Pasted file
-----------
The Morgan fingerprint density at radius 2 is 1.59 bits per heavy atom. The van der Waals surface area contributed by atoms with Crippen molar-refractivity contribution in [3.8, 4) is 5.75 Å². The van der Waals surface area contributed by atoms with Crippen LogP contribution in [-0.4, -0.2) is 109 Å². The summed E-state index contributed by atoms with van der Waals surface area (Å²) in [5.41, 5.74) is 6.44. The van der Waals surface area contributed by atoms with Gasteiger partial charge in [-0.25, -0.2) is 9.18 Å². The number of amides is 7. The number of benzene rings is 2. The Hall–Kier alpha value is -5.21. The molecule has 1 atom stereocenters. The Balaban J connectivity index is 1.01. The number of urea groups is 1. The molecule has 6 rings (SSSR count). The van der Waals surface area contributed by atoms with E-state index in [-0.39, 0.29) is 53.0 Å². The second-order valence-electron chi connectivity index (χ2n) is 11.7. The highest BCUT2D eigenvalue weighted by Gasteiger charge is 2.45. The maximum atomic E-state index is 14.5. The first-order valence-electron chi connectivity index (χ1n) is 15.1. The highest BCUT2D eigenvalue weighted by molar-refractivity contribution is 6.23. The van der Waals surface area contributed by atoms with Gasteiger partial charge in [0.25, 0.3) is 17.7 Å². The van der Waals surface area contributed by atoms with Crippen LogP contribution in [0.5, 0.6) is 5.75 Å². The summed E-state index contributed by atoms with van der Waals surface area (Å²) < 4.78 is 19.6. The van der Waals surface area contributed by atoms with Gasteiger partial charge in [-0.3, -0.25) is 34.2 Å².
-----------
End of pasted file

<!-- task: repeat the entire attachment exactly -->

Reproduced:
The Morgan fingerprint density at radius 2 is 1.59 bits per heavy atom. The van der Waals surface area contributed by atoms with Crippen molar-refractivity contribution in [3.8, 4) is 5.75 Å². The van der Waals surface area contributed by atoms with Crippen LogP contribution in [-0.4, -0.2) is 109 Å². The summed E-state index contributed by atoms with van der Waals surface area (Å²) in [5.41, 5.74) is 6.44. The van der Waals surface area contributed by atoms with Gasteiger partial charge in [-0.25, -0.2) is 9.18 Å². The number of amides is 7. The number of benzene rings is 2. The Hall–Kier alpha value is -5.21. The molecule has 1 atom stereocenters. The Balaban J connectivity index is 1.01. The number of urea groups is 1. The molecule has 6 rings (SSSR count). The van der Waals surface area contributed by atoms with E-state index in [-0.39, 0.29) is 53.0 Å². The second-order valence-electron chi connectivity index (χ2n) is 11.7. The highest BCUT2D eigenvalue weighted by Gasteiger charge is 2.45. The maximum atomic E-state index is 14.5. The first-order valence-electron chi connectivity index (χ1n) is 15.1. The highest BCUT2D eigenvalue weighted by molar-refractivity contribution is 6.23. The van der Waals surface area contributed by atoms with Gasteiger partial charge in [0.25, 0.3) is 17.7 Å². The van der Waals surface area contributed by atoms with Crippen LogP contribution in [0.5, 0.6) is 5.75 Å². The summed E-state index contributed by atoms with van der Waals surface area (Å²) < 4.78 is 19.6. The van der Waals surface area contributed by atoms with Gasteiger partial charge in [-0.3, -0.25) is 34.2 Å².